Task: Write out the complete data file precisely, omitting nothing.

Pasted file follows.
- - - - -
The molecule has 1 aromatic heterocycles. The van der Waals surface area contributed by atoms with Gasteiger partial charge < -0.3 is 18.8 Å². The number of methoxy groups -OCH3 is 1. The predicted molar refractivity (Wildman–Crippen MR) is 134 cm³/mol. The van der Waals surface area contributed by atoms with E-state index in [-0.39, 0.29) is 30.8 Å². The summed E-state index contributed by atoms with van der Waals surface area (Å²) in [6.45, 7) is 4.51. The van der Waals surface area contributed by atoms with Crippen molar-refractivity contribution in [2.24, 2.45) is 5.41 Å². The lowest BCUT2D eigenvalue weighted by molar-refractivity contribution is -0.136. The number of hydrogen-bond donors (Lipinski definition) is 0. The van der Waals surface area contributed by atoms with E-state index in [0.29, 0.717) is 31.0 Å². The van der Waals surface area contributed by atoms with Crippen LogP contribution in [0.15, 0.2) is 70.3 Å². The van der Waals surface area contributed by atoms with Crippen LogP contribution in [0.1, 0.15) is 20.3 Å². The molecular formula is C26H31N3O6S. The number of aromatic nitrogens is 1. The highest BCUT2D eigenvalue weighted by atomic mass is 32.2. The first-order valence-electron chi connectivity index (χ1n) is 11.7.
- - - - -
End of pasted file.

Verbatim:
The molecule has 1 aromatic heterocycles. The van der Waals surface area contributed by atoms with Gasteiger partial charge < -0.3 is 18.8 Å². The number of methoxy groups -OCH3 is 1. The predicted molar refractivity (Wildman–Crippen MR) is 134 cm³/mol. The van der Waals surface area contributed by atoms with E-state index in [-0.39, 0.29) is 30.8 Å². The summed E-state index contributed by atoms with van der Waals surface area (Å²) in [6.45, 7) is 4.51. The van der Waals surface area contributed by atoms with Crippen molar-refractivity contribution in [2.24, 2.45) is 5.41 Å². The lowest BCUT2D eigenvalue weighted by molar-refractivity contribution is -0.136. The number of hydrogen-bond donors (Lipinski definition) is 0. The van der Waals surface area contributed by atoms with E-state index in [0.29, 0.717) is 31.0 Å². The van der Waals surface area contributed by atoms with Crippen LogP contribution in [0.15, 0.2) is 70.3 Å². The van der Waals surface area contributed by atoms with Crippen LogP contribution in [0.1, 0.15) is 20.3 Å². The molecular formula is C26H31N3O6S. The number of aromatic nitrogens is 1. The highest BCUT2D eigenvalue weighted by atomic mass is 32.2. The first-order valence-electron chi connectivity index (χ1n) is 11.7.